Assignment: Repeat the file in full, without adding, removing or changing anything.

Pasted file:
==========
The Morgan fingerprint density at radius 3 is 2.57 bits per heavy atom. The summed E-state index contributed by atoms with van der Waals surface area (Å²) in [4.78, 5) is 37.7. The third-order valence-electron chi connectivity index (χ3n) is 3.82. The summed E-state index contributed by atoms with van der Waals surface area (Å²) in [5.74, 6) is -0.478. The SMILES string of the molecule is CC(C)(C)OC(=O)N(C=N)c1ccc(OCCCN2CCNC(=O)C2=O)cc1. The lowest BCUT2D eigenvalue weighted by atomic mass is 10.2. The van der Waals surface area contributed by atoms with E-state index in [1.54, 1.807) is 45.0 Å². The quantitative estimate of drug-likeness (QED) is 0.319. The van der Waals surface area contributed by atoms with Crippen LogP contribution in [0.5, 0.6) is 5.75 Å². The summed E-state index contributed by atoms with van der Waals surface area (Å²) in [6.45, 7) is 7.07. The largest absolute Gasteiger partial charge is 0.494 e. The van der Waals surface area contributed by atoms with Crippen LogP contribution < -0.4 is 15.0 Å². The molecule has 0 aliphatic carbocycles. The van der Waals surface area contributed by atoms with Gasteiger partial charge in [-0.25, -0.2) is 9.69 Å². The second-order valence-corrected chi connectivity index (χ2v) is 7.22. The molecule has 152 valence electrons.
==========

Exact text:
The Morgan fingerprint density at radius 3 is 2.57 bits per heavy atom. The summed E-state index contributed by atoms with van der Waals surface area (Å²) in [4.78, 5) is 37.7. The third-order valence-electron chi connectivity index (χ3n) is 3.82. The summed E-state index contributed by atoms with van der Waals surface area (Å²) in [5.74, 6) is -0.478. The SMILES string of the molecule is CC(C)(C)OC(=O)N(C=N)c1ccc(OCCCN2CCNC(=O)C2=O)cc1. The lowest BCUT2D eigenvalue weighted by atomic mass is 10.2. The van der Waals surface area contributed by atoms with E-state index in [1.54, 1.807) is 45.0 Å². The quantitative estimate of drug-likeness (QED) is 0.319. The van der Waals surface area contributed by atoms with Crippen LogP contribution in [0.5, 0.6) is 5.75 Å². The summed E-state index contributed by atoms with van der Waals surface area (Å²) in [6.45, 7) is 7.07. The largest absolute Gasteiger partial charge is 0.494 e. The van der Waals surface area contributed by atoms with Crippen LogP contribution < -0.4 is 15.0 Å². The molecule has 0 aliphatic carbocycles. The van der Waals surface area contributed by atoms with Gasteiger partial charge in [-0.25, -0.2) is 9.69 Å². The second-order valence-corrected chi connectivity index (χ2v) is 7.22. The molecule has 152 valence electrons.